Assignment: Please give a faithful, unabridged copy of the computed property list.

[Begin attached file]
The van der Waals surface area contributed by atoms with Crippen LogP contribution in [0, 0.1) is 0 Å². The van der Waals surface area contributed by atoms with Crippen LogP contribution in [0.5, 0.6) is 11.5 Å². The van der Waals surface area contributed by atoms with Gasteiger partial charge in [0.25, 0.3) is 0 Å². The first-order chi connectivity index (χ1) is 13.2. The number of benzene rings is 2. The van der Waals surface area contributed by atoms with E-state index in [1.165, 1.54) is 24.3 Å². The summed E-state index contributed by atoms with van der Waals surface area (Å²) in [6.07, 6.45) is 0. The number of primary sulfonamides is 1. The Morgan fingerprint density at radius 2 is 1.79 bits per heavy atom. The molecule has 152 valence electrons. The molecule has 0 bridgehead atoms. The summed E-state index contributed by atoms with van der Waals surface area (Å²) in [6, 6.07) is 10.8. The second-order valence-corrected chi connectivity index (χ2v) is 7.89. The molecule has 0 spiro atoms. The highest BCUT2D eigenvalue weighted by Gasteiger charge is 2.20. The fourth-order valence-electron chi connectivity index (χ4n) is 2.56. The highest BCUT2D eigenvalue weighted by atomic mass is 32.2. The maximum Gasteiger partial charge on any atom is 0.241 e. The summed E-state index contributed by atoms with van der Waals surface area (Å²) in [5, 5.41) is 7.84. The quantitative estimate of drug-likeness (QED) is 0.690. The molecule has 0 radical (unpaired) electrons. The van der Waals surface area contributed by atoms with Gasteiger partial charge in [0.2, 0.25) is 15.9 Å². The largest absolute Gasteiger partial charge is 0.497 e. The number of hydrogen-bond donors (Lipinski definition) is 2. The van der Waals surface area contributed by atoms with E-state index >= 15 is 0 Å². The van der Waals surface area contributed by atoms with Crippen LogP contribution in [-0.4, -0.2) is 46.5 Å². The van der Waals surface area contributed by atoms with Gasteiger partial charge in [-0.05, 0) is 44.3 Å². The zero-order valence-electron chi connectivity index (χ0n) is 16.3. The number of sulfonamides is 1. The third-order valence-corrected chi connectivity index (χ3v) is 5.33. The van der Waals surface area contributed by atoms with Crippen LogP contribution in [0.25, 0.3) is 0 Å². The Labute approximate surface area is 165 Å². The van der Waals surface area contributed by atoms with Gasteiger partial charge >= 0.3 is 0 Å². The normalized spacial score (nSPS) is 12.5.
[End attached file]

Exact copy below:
The van der Waals surface area contributed by atoms with Crippen LogP contribution in [0, 0.1) is 0 Å². The van der Waals surface area contributed by atoms with Crippen LogP contribution in [0.5, 0.6) is 11.5 Å². The van der Waals surface area contributed by atoms with Gasteiger partial charge in [0.25, 0.3) is 0 Å². The first-order chi connectivity index (χ1) is 13.2. The number of benzene rings is 2. The van der Waals surface area contributed by atoms with E-state index in [1.165, 1.54) is 24.3 Å². The summed E-state index contributed by atoms with van der Waals surface area (Å²) in [6.07, 6.45) is 0. The number of primary sulfonamides is 1. The Morgan fingerprint density at radius 2 is 1.79 bits per heavy atom. The molecule has 152 valence electrons. The molecule has 0 bridgehead atoms. The summed E-state index contributed by atoms with van der Waals surface area (Å²) in [6, 6.07) is 10.8. The second-order valence-corrected chi connectivity index (χ2v) is 7.89. The molecule has 0 spiro atoms. The highest BCUT2D eigenvalue weighted by Gasteiger charge is 2.20. The fourth-order valence-electron chi connectivity index (χ4n) is 2.56. The highest BCUT2D eigenvalue weighted by atomic mass is 32.2. The maximum Gasteiger partial charge on any atom is 0.241 e. The summed E-state index contributed by atoms with van der Waals surface area (Å²) in [5, 5.41) is 7.84. The quantitative estimate of drug-likeness (QED) is 0.690. The molecule has 0 radical (unpaired) electrons. The van der Waals surface area contributed by atoms with Gasteiger partial charge in [0.2, 0.25) is 15.9 Å². The largest absolute Gasteiger partial charge is 0.497 e. The number of hydrogen-bond donors (Lipinski definition) is 2. The van der Waals surface area contributed by atoms with E-state index >= 15 is 0 Å². The van der Waals surface area contributed by atoms with Crippen LogP contribution in [-0.4, -0.2) is 46.5 Å². The van der Waals surface area contributed by atoms with Gasteiger partial charge in [-0.05, 0) is 44.3 Å². The zero-order valence-electron chi connectivity index (χ0n) is 16.3. The number of sulfonamides is 1. The third-order valence-corrected chi connectivity index (χ3v) is 5.33. The van der Waals surface area contributed by atoms with Crippen LogP contribution in [0.25, 0.3) is 0 Å². The Labute approximate surface area is 165 Å². The van der Waals surface area contributed by atoms with Gasteiger partial charge >= 0.3 is 0 Å². The normalized spacial score (nSPS) is 12.5.